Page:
Thank goodness for calm, collected scholars who can be counted on to provide some verifiable facts during moments like today, when anger, fear and other gut feelings distort our rational thinking about our increasingly violent world. We feel today the heat of emotional highs and lows and other battles of the soul that Americans and many others around the world are experiencing after the killing of forty-nine people in Orlando, Florida by an erratic young American of Afghan heritage. All kinds of wild accusations and harsh remedies are being thrown around, as people frantically seek any route to reducing the regular recurrence of such mass killings.
Thanks heavily to the aggressive negative rhetoric of Republican presidential candidate Donald Trump, much attention is focused on immigrants and Muslims in the United States as possible agents of violence and terror. So it is refreshing and politically calming to get the findings this week of a new poll on American public attitudes to immigrants from Syria, Iraq, and Libya. The study was conducted in late May by University of Maryland political science professor and Brookings Institution Senior Fellow Shibley Telhami, who has tracked and studied public opinion in the United States and the Middle East for decades.
The findings might surprise those who do not follow these issues very closely, because in general a majority of Americans are welcoming to immigrants and would like their country and society to play a strong role in settling war refugees. For example, 59 percent of respondents favored the United States taking in refugees from Middle East conflict zones, after screening them for possible terrorists; 41 percent opposed this. The different attitudes of political party members were striking, with 77 percent of Democrats and 38 percent of Republicans supporting accepting refugees from the Middle East.
A striking but perhaps not surprising finding of the study, given the heightened global incidence of terrorism, was that 46 percent of respondents who opposed accepting Syrian immigrants were most concerned about terrorism, even though incidents of terrorism by immigrants have been negligible. Only three immigrants have been arrested in the U.S. on terrorism charges since 2011, yet the fear of terrorism dominates concerns about migrants by many Americans.
The second major reason for opposing migrants (41 percent of respondents) was the economic burden of absorbing them, and just 9 percent were concerned about having more Muslims in the country even if they were peaceful.
One fascinating finding of the poll was that 56 percent of Americans thought the 2003 war in Iraq (which the United States launched and led) played a significant role in the events leading up to the Syrian refugees situation today, while 31 percent said it played a small role. This seems like a positive sign that more and more Americans are appreciating the negative impact of the war in Iraq that their government unleashed, and whose consequences continue to devastate the Middle East while also challenging foreign countries in the form of refugee waves and other issues.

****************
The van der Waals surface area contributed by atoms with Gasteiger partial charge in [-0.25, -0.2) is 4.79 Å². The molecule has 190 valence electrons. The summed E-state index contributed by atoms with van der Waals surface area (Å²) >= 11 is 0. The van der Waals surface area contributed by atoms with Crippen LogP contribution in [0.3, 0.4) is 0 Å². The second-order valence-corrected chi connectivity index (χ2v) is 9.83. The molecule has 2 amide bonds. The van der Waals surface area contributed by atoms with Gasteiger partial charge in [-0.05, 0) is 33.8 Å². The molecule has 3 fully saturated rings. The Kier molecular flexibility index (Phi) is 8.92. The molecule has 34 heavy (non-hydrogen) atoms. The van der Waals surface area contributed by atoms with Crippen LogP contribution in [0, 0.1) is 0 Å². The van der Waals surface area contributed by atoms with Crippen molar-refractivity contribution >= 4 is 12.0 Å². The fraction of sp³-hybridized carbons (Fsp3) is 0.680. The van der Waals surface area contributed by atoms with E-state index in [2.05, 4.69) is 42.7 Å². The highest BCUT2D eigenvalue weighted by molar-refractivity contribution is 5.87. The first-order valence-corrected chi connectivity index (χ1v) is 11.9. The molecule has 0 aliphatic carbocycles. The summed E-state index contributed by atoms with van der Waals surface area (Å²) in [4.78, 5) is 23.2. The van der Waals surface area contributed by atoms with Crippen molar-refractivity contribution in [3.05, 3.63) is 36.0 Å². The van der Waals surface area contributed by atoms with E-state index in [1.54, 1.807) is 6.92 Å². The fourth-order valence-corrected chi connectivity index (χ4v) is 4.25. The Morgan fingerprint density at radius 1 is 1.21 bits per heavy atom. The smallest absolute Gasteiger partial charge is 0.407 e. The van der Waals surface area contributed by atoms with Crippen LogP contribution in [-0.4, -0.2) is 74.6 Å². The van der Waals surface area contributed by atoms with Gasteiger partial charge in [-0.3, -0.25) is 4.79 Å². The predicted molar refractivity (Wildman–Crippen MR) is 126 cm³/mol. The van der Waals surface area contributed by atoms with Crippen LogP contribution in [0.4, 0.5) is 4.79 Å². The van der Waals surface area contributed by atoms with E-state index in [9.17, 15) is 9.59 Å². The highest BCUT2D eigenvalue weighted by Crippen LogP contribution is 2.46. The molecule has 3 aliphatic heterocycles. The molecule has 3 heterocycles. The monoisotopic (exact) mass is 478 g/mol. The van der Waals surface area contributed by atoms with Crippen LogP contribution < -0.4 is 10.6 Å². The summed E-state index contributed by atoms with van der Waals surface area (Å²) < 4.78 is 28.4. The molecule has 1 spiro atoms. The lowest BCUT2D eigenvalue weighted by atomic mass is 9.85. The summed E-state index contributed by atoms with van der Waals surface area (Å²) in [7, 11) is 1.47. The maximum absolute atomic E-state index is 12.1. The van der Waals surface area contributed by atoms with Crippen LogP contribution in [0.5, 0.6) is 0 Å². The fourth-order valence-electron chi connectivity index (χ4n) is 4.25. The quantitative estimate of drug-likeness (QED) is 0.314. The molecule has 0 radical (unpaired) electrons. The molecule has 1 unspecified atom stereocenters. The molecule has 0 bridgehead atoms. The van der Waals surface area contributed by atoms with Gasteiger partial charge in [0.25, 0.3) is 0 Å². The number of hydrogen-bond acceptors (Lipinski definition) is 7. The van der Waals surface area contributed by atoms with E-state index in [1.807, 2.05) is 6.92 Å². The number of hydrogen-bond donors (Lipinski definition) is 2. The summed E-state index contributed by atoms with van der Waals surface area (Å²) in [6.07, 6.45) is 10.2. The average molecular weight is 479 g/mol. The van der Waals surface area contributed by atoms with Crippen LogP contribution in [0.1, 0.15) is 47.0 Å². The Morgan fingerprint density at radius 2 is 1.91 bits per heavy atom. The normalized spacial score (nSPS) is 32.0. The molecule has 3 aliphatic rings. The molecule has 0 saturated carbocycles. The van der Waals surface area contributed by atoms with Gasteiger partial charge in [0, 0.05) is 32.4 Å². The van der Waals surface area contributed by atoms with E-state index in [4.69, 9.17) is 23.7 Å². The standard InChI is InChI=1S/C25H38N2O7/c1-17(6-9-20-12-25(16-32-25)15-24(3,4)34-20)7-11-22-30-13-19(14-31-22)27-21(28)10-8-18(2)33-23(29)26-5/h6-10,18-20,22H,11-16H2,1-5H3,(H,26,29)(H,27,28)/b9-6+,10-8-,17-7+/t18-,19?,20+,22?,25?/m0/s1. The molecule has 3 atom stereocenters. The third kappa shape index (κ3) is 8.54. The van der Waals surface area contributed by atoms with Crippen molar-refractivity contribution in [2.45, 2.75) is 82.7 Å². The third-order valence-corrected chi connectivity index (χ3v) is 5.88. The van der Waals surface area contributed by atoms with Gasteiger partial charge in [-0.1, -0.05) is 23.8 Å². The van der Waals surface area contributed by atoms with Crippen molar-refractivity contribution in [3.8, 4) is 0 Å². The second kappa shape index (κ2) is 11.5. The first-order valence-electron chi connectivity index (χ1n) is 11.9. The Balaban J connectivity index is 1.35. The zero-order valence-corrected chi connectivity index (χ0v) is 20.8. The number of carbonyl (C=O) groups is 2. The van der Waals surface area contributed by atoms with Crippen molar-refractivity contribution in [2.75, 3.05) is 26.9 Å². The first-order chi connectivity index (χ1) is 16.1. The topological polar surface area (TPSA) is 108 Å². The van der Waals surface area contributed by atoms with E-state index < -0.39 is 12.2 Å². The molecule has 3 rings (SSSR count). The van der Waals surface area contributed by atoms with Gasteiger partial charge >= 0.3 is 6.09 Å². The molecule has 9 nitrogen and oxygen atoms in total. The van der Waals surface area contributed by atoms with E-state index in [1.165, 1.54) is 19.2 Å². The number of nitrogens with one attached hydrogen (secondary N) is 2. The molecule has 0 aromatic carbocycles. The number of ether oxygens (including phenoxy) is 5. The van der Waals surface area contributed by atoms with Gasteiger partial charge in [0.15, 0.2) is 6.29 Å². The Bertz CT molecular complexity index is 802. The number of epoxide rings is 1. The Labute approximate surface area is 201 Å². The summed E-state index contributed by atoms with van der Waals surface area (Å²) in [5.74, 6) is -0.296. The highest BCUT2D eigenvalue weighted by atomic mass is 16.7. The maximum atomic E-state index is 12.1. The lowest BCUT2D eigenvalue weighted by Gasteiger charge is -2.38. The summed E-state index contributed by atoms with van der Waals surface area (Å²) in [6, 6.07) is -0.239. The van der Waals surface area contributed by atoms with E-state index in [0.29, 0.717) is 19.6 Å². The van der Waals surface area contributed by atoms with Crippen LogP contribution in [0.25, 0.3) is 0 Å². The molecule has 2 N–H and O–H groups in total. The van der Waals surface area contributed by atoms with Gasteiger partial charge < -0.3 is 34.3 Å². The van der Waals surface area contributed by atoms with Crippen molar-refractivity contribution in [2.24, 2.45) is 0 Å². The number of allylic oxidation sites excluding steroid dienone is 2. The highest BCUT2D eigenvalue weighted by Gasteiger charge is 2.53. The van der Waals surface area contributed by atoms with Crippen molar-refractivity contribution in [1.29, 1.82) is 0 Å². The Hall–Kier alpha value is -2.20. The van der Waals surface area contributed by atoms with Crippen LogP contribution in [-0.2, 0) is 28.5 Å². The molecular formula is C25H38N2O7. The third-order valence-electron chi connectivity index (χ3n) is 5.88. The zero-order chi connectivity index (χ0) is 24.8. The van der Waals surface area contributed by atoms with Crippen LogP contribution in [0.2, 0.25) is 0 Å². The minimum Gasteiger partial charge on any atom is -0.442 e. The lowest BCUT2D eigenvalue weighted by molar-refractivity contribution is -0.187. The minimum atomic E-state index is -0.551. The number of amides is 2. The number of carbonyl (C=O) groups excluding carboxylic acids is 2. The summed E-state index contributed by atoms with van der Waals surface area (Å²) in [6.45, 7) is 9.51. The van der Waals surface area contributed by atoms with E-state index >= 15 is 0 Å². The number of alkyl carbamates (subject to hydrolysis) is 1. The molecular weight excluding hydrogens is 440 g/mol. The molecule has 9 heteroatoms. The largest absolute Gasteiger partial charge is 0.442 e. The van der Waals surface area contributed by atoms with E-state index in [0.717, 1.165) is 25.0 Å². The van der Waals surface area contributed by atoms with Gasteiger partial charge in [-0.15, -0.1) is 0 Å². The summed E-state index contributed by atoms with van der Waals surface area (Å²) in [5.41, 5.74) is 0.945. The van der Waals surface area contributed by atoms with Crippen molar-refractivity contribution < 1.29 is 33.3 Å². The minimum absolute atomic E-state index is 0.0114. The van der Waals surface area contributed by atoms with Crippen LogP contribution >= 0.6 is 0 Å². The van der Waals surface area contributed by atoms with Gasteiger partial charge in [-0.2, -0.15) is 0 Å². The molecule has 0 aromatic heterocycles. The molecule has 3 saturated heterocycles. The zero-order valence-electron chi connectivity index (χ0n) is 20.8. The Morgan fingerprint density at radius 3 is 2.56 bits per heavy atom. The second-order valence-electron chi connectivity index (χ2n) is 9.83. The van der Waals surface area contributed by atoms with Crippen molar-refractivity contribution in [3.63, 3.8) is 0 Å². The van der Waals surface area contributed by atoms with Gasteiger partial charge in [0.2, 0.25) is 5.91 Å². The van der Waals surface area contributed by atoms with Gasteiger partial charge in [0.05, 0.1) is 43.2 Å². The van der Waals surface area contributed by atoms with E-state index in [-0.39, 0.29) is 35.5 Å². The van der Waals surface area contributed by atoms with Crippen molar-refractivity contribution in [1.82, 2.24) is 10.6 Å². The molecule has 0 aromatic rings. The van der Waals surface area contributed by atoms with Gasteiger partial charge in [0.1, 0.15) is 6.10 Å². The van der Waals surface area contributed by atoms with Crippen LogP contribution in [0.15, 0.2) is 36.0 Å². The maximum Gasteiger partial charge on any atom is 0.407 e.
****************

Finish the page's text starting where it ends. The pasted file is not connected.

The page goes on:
The traditional American humanitarian spirit of assisting people in need was evident in responses to how people thought their country should come to the aid of refugees in the United States or abroad. A majority prefer the United States to offer assistance to refugees abroad; 79 percent of respondents wanted the United States to send humanitarian professionals to assist abroad, and 60 percent said the United States should provide financial assistance to charities that assist refugees abroad. An equal 60 percent said that individuals and community groups should sponsor refugees in the United States. Nearly half (47 percent) said the U.S. government should allow more war refugees into the country.
The results of this survey, which was administered during a moment of high emotions about refugees, immigrants, and terrorism, indicate both some strong polarization on the issue of accepting war-related refugees from the Arab region, along with a generous American spirit of assisting and welcoming the needy. The subject continues to be plagued by misconceptions in some areas (such as some immigrants’ assumed links to terror), and perhaps a growing number of Americans are starting to link the impact of their 2003 war policies in Iraq with the deteriorating conditions in the region today.
Above all, the value of such research is that it provides us with verifiable insights into the actual, mostly noble, sentiments of Americans, during this moment of heightened emotional stress and fear that are exploited by politicians for their own electoral purposes. Maybe the most important lesson from all this is that we should watch less television news coverage to understand the facts of our world, and instead read more of the work of responsible scholars and analysts whose findings deserve to be more routinely disseminated by the news media.
Rami G. Khouri is published twice weekly in the Daily Star. He was founding director and now senior policy fellow of the Issam Fares Institute for Public Policy and International Affairs at the American University of Beirut. On Twitter: @ramikhouri.
Copyright ©2016 Rami G. Khouri — distributed by Agence Global
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